This design also allows more than one body chamber to be stacked on top of each other like any other type of hive. Another great feature is the roof can be reversed and used as a travel screen. Although not released as yet a plastic mesh (like a queen excluder) is placed between the nuc body and the roof or two ventilated pieces can inserted into the unpainted slots at either end of the roof. (see in the top left picture)

Paynes Bee Farm BS National 6 frame Nuc - £27.50 (March 2011) This Nuc is made from high density polystyrene and comes in just two parts: Body & Roof. Compared to the MB nuc the roof seems a little thin as its not 40mm thick. The in-built feeder is a great idea and comes with a simple wooden float. The plastic mesh in the floor is fixed although it would be simple enough to replace it with a rectangular piece of mesh and four screws. There is a single entrance of approx 4 bee spaces. (see top picture)

As you can see in the picture above the feeder is a reasonable size and a small piece of queen excluder can be placed into the slot to stop the queen from accessing the feeder. Hygiene - One of the many reasons why seasoned bee keepers will advise new bee keepers not to buy a poly hive is hygiene. I would disagree and believe all poly hives are in fact much better than wooden hives in terms of dealing with hygiene. For years one of the best methods to sterilise a wooden hive is to use a blow lamp on every inner surface once the frame holders have been removed. However for those who want to use poly hives or nucs using a product like Miltons sterilising fluid is 100% safe and just as effective in 15 minutes. If you suspect you may have AFB or EFB contact the National Bee Unit - BeeBase.

Plastic Frames / Comb Several different types can be bought via the internet. Perma-comb

Above: This plastic frame the cells are already fully pre-drawn, the manufacturer’s claim the frame can be placed in a hive and will be used almost immediately. On the down side this type of plastic frame is very expensive and only available in the USA. Below: This version of plastic frame needs a layer of wax. The plastic foundation will act as a guide of the bees to work from when drawing out the frame.

Below: This picture shows a close up of the cell pattern. (Worker cell size)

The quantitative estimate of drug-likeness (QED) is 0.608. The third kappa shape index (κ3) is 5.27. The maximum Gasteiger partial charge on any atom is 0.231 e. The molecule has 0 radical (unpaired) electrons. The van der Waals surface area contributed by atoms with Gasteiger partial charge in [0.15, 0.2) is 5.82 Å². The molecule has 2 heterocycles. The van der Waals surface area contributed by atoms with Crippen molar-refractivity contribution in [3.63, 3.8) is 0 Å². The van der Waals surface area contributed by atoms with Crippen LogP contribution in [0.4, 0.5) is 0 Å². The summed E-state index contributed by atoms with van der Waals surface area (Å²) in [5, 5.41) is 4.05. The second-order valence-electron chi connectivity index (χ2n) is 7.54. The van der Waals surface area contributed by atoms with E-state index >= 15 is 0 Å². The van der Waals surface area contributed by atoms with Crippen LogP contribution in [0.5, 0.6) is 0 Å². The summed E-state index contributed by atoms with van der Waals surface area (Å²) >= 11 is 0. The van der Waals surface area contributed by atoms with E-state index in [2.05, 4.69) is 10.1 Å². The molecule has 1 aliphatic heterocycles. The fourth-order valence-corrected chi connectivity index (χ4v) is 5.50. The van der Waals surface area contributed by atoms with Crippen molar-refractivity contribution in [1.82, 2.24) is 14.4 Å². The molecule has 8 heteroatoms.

To apply a layer of wax a small fleece roller is dipped into a pan of molten wax and simply rolled onto the plastic comb surface a few times to give a generous even coverage. Currently this sort of plastic frame can be bought in both Langstroth medium otherwise known in the UK as Dadant shallow and also in full deep or full depth sizes. I have heard it will be available shortly in Jumbo Langstroth and Standard National and possibly Deep National sizes soon possibly in 2011. Using plastic frames / comb I've read many positive articles about plastic frames and generally most traditional bee keepers would advise against using them, I'm sure this is due to they have always used wooden frames and sheets of foundation and don't like change even though the wooden versions work out to be quite expensive to replace. So when I bought my poly Langstroth hive I opted to buy 20 plastic medium frames, just to see for myself how they preformed as they only cost £1.50 + VAT each which is a fraction of the cost of the wooden versions. Preparing the frames with a layer of wax was simple even with a paint brush. A week later I shook swarmed a strong colony into the hive and feed them a gallon of syrup at a time. It took a little while for the colony to accept the frames but as they had no choice but to use them they quickly began to draw them out. As soon as they finished a frame the queen was quick to lay in the cells and I noticed during one inspection how much easier it was to see the tiny eggs against the black plastic. These plastic frames will last many years and will not absorb any chemicals, they can be used in an extractor. Every few years the wax can be simply scrapped off or steam cleaned and re-coated with wax and the frame is ready to be used again in no time. On a personal note I think poly hives and plastic frames could be the future of bee keeping and over many years they could well end up replacing their wooden counterparts as our weather continues to surprise us each year.